BEZEL
Modern and sophisticated, the bezel setting is the second most popular setting style. The diamond or gemstone is held in place with a custom-made thin metal frame around the circumference of the stone. The metal frame can wrap all the way around the stone or only partially surround it, depending on the style of the jewelry. This type of setting is good for protecting the edges of your stone and can make the stone look larger-perfect for those with active lifestyles!
TENSION
This setting is created by forming pressure on the gemstone or diamond by the metal around it to secure the stone in place. The diamond or gemstone appears to "float" suspended between the two sides of the metal.
BAR
A bar setting is quite similar to a channel setting, but doesn't close the diamond in on all sides. A bar setting leaves the diamond exposed on two sides and can have a decorative effect as well.
CATHEDRAL
Classic and elegant, a cathedral setting is a traditional look for an engagement ring. The cathedral setting uses arches of metal to hold the diamond or gemstone high above the shank.
CHANNEL
A channel setting is a row of diamonds side by side. In a channel setting, diamonds are set flush between two strips of metal that holds them in place with no additional prongs between the stones. This type of setting protects the edge of the stone and is quite secure. They are often used in wedding bands or for side stones accenting the center diamond of an engagement ring.
SPLIT SHANK
In this setting the shank will split into two separate shanks that surround a center gemstone or diamond.
PAVÉ
Also known as a bead setting, a pavé setting describes the bands with small diamonds set into the band. Typically, a jeweler will drill holes into the band, placing the small diamonds into the holes. To secure them in place, the jeweler will create tiny beads that act as prongs around each diamond. This setting will offer extra sparkle to your jewelry!
PRONG
Prong settings are the most common and classic settings used today. A prong is a small metal claw that holds the diamond tightly in place while still allowing an abundance of light to enter your diamond. Prongs can be rounded, flat, pointed, or v‐shaped. People love prong settings because the diamond can appear elevated
BEZEL
Modern and sophisticated, the bezel setting is the second most popular setting style. The diamond or gemstone is held in place with a custom-made thin metal frame around the circumference of the stone. The metal frame can wrap all the way around the stone or only partially surround it, depending on the style of the jewelry. This type of setting is good for protecting the edges of your stone and can make the stone look larger-perfect for those with active lifestyles!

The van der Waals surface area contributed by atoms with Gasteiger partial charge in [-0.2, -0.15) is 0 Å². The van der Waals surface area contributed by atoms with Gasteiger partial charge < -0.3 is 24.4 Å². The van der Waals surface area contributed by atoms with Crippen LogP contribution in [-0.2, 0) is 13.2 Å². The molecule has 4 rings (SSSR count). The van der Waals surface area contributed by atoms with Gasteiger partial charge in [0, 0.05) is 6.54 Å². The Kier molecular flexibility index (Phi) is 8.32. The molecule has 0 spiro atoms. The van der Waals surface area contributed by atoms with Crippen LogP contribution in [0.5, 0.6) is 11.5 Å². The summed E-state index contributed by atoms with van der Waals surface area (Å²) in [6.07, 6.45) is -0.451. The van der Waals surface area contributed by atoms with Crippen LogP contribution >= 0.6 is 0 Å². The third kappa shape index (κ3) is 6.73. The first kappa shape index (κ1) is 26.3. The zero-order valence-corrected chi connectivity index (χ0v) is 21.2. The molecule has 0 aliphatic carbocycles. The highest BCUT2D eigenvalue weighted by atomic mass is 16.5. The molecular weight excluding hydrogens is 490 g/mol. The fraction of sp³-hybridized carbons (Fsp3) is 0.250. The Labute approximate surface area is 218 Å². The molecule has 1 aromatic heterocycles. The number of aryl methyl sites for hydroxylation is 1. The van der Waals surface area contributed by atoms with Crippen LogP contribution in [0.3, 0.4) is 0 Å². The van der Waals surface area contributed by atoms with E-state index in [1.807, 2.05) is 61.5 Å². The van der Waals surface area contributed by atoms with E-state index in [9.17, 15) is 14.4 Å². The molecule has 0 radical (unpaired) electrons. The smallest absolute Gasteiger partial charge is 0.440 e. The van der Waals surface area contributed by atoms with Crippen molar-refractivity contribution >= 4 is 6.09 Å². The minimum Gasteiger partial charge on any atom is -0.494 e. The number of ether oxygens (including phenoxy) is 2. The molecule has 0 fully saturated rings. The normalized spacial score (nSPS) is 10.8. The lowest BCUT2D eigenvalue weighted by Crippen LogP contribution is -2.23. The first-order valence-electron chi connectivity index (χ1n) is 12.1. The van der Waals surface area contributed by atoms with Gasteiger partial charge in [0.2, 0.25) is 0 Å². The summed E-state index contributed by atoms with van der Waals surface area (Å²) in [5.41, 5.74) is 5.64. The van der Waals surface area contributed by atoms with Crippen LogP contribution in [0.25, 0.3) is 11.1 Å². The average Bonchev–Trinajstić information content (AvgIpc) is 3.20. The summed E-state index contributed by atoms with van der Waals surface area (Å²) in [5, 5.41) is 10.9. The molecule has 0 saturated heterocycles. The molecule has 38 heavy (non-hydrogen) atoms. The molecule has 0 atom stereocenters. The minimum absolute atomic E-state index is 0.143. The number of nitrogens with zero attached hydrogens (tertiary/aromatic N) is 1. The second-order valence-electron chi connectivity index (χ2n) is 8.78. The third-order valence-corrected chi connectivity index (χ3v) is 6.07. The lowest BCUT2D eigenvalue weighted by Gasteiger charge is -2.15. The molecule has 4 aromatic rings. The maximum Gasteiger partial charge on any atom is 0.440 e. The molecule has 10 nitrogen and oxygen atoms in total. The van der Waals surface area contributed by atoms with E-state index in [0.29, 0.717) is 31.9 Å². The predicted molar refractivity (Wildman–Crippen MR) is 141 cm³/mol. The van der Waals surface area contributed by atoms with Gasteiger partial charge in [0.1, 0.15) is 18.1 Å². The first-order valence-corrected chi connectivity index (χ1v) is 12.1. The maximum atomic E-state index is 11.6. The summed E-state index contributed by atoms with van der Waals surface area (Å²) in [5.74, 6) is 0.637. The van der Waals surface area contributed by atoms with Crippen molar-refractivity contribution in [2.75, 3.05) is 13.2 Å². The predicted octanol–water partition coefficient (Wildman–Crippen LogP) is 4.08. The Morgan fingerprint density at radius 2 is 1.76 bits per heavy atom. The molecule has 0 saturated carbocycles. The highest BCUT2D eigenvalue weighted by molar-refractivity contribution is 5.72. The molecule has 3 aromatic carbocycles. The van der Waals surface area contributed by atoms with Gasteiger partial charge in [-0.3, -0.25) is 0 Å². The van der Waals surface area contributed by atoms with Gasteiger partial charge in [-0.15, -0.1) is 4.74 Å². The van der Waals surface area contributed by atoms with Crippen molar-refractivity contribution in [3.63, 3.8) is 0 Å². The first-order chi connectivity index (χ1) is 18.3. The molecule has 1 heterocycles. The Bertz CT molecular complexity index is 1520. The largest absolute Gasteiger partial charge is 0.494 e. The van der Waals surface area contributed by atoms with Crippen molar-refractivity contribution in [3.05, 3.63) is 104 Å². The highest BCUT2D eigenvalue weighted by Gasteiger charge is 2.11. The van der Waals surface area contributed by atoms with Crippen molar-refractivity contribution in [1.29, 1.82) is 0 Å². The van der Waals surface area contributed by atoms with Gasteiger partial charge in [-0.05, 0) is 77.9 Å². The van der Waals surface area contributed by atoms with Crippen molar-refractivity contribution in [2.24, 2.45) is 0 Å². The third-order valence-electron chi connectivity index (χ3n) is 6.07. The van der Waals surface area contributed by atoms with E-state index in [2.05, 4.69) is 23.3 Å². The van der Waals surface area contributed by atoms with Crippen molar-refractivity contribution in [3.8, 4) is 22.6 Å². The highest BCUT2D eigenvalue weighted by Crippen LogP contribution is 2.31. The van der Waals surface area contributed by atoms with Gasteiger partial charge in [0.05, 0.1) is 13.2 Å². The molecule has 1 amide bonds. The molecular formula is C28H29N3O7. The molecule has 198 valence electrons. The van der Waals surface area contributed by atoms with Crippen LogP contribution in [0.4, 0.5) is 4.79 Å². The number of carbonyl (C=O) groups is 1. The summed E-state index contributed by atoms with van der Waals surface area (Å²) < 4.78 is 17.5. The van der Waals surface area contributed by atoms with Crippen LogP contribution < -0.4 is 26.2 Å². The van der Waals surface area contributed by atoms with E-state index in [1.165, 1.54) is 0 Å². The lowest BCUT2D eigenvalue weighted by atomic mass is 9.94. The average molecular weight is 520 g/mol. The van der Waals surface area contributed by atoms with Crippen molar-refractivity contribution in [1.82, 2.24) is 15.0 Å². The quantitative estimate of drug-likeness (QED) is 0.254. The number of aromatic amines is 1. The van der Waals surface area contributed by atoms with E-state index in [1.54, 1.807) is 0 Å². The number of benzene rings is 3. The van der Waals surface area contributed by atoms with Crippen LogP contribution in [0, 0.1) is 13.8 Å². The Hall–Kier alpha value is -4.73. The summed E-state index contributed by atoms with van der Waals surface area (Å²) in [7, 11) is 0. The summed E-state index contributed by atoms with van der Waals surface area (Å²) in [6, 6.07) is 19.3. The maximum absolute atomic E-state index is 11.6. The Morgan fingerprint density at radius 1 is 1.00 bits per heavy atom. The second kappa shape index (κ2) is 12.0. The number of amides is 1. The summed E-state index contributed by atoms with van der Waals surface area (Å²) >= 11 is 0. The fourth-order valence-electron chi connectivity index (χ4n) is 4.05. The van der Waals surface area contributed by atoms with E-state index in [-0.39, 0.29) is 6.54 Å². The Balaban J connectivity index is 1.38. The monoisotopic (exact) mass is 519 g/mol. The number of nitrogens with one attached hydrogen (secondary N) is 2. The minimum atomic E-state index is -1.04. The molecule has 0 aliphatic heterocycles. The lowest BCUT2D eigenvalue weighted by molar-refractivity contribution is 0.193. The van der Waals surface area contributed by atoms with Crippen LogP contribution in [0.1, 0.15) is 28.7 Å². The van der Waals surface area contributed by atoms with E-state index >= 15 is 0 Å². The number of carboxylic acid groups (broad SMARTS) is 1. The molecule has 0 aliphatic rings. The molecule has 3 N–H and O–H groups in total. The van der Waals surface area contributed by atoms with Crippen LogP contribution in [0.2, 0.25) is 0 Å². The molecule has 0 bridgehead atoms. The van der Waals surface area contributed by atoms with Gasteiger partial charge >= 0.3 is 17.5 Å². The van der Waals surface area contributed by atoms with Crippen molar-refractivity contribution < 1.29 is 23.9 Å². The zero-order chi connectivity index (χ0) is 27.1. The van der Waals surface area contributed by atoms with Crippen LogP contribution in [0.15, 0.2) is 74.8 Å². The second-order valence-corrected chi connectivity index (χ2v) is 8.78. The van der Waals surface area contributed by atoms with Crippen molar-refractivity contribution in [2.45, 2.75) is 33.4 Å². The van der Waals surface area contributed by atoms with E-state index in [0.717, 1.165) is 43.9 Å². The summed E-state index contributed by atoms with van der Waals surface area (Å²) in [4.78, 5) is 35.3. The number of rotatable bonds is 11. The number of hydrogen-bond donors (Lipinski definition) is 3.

TENSION
This setting is created by forming pressure on the gemstone or diamond by the metal around it to secure the stone in place. The diamond or gemstone appears to "float" suspended between the two sides of the metal.
BAR
A bar setting is quite similar to a channel setting, but doesn't close the diamond in on all sides. A bar setting leaves the diamond exposed on two sides and can have a decorative effect as well.
CATHEDRAL
Classic and elegant, a cathedral setting is a traditional look for an engagement ring. The cathedral setting uses arches of metal to hold the diamond or gemstone high above the shank.
CHANNEL
A channel setting is a row of diamonds side by side. In a channel setting, diamonds are set flush between two strips of metal that holds them in place with no additional prongs between the stones. This type of setting protects the edge of the stone and is quite secure. They are often used in wedding bands or for side stones accenting the center diamond of an engagement ring.
SPLIT SHANK
In this setting the shank will split into two separate shanks that surround a center gemstone or diamond.
PAVÉ
Also known as a bead setting, a pavé setting describes the bands with small diamonds set into the band. Typically, a jeweler will drill holes into the band, placing the small diamonds into the holes. To secure them in place, the jeweler will create tiny beads that act as prongs around each diamond. This setting will offer extra sparkle to your jewelry!
Now that you've got some of the basics when it comes to diamond styles, you are ready to get familiar with "The 4 Cs" or head back to the Education Center to find more resources.